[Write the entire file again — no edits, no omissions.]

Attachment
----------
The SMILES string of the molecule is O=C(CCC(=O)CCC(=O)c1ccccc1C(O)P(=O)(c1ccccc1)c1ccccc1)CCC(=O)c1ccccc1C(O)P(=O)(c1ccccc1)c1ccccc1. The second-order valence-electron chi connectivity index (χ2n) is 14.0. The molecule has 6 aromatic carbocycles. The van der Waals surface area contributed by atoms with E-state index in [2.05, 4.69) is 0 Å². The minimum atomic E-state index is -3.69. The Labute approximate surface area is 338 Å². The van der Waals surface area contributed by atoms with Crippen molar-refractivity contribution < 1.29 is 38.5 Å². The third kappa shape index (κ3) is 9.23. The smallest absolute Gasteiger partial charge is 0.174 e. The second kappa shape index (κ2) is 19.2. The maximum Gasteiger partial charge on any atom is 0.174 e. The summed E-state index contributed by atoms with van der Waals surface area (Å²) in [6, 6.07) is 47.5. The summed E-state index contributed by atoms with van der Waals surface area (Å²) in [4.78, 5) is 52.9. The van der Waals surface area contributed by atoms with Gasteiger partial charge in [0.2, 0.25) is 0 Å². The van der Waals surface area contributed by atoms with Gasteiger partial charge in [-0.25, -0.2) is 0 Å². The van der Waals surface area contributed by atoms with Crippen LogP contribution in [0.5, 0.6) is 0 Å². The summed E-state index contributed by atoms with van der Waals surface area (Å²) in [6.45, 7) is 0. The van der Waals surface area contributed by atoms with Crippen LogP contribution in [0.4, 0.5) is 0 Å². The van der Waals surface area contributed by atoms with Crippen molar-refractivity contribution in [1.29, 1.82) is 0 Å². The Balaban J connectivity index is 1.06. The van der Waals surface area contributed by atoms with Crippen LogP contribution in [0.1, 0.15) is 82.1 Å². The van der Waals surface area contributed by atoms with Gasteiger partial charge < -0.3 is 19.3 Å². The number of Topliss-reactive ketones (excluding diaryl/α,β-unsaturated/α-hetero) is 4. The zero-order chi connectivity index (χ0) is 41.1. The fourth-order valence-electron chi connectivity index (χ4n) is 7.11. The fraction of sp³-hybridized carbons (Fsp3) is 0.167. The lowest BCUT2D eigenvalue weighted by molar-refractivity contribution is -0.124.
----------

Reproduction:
The SMILES string of the molecule is O=C(CCC(=O)CCC(=O)c1ccccc1C(O)P(=O)(c1ccccc1)c1ccccc1)CCC(=O)c1ccccc1C(O)P(=O)(c1ccccc1)c1ccccc1. The second-order valence-electron chi connectivity index (χ2n) is 14.0. The molecule has 6 aromatic carbocycles. The van der Waals surface area contributed by atoms with E-state index in [2.05, 4.69) is 0 Å². The minimum atomic E-state index is -3.69. The Labute approximate surface area is 338 Å². The van der Waals surface area contributed by atoms with Crippen molar-refractivity contribution < 1.29 is 38.5 Å². The third kappa shape index (κ3) is 9.23. The smallest absolute Gasteiger partial charge is 0.174 e. The second kappa shape index (κ2) is 19.2. The maximum Gasteiger partial charge on any atom is 0.174 e. The summed E-state index contributed by atoms with van der Waals surface area (Å²) in [6, 6.07) is 47.5. The summed E-state index contributed by atoms with van der Waals surface area (Å²) in [4.78, 5) is 52.9. The van der Waals surface area contributed by atoms with Gasteiger partial charge in [0.2, 0.25) is 0 Å². The van der Waals surface area contributed by atoms with Gasteiger partial charge in [-0.25, -0.2) is 0 Å². The van der Waals surface area contributed by atoms with Crippen LogP contribution in [0.5, 0.6) is 0 Å². The summed E-state index contributed by atoms with van der Waals surface area (Å²) in [6.45, 7) is 0. The van der Waals surface area contributed by atoms with Crippen LogP contribution in [0.4, 0.5) is 0 Å². The van der Waals surface area contributed by atoms with Crippen molar-refractivity contribution in [1.29, 1.82) is 0 Å². The Balaban J connectivity index is 1.06. The van der Waals surface area contributed by atoms with Crippen LogP contribution in [0.1, 0.15) is 82.1 Å². The van der Waals surface area contributed by atoms with Gasteiger partial charge < -0.3 is 19.3 Å². The number of Topliss-reactive ketones (excluding diaryl/α,β-unsaturated/α-hetero) is 4. The zero-order chi connectivity index (χ0) is 41.1. The fourth-order valence-electron chi connectivity index (χ4n) is 7.11. The fraction of sp³-hybridized carbons (Fsp3) is 0.167. The lowest BCUT2D eigenvalue weighted by molar-refractivity contribution is -0.124.